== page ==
Fireworks, parades and parties kick-started over the weekend as Americans began celebrating their fourth of July weekend, albeit a bit early. But what iconic moment in history was selected to mark the US' Independence Day?

Two hundred and forty-one years ago, on 4 July, 1776, the US Declaration of Independence was formally adopted by Congress and announced the separation of the Thirteen Colonies from Great Britain.

The day went on to be marked as the country's Independence Day. However, according to history books, it was on 2 July that the Second Continental Congress voted in favour of independence from English rule.

"The second day of July, 1776, will be the most memorable epoch in the history of America. I am apt to believe that it will be celebrated by succeeding generations as the great anniversary festival," John Adams, one of the country's Founding Fathers and its second president, wrote in a letter to his wife Abigail at the time.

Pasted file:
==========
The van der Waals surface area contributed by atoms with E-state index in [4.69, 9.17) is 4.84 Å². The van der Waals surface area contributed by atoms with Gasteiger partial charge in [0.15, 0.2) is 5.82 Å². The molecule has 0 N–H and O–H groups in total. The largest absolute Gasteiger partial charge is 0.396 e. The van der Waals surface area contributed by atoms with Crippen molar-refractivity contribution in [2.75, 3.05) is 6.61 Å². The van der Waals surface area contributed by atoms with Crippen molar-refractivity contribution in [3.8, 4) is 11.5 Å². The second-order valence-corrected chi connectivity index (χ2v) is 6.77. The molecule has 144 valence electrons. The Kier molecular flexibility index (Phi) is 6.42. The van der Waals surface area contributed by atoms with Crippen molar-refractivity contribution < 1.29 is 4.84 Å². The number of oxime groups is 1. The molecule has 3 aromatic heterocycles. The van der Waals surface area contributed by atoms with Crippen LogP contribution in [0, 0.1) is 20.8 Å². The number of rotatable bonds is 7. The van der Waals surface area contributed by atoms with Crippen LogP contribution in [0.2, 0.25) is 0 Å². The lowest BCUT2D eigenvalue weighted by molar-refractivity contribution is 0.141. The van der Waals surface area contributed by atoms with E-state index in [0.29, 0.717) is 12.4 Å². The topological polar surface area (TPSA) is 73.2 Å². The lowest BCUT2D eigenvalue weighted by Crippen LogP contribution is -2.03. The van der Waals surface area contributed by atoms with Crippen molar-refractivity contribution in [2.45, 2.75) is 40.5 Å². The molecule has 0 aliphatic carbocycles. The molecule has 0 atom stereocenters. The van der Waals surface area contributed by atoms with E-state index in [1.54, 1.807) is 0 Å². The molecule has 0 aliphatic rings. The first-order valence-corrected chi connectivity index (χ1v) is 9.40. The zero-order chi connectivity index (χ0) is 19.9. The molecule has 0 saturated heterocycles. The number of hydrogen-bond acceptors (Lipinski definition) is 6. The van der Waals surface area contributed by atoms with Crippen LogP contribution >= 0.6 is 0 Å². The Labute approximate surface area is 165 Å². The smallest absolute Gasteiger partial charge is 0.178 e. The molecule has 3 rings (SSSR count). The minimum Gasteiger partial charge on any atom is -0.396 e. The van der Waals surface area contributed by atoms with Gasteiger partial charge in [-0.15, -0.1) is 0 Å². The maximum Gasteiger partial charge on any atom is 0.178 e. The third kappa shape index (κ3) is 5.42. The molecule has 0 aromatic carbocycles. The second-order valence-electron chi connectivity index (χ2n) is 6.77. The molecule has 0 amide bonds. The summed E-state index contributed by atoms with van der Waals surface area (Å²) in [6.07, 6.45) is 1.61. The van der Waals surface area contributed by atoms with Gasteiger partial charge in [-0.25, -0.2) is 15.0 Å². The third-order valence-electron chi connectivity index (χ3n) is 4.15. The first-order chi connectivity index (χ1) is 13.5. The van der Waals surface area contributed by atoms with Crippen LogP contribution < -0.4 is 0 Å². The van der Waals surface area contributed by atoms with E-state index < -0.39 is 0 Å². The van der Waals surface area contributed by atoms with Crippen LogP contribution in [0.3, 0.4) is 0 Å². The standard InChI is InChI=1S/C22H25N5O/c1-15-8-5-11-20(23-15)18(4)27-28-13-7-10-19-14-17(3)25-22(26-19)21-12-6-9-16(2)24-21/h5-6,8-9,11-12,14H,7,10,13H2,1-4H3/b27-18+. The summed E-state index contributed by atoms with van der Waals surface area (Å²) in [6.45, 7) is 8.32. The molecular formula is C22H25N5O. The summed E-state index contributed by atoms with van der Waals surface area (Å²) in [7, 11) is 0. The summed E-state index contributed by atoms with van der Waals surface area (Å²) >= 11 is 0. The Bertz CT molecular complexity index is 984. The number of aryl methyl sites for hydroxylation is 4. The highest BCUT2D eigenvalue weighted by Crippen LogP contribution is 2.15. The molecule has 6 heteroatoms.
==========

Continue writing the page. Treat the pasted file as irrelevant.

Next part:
However, Adams' predictions were off by two days and the day of the signing of the Declaration of Independence came to be celebrated as Independence Day.

Other predictions of his did become a reality, though. "It ought to be solemnised with pomp and parade, with shows, games, sports, guns, bells, bonfires, and illuminations, from one end of this continent to the other, from this time forward forever more," he wrote in a letter dated 3 June.

Today, across the US, people mark the day pretty much the same way with elaborate firework displays, barbecues, parades and parties.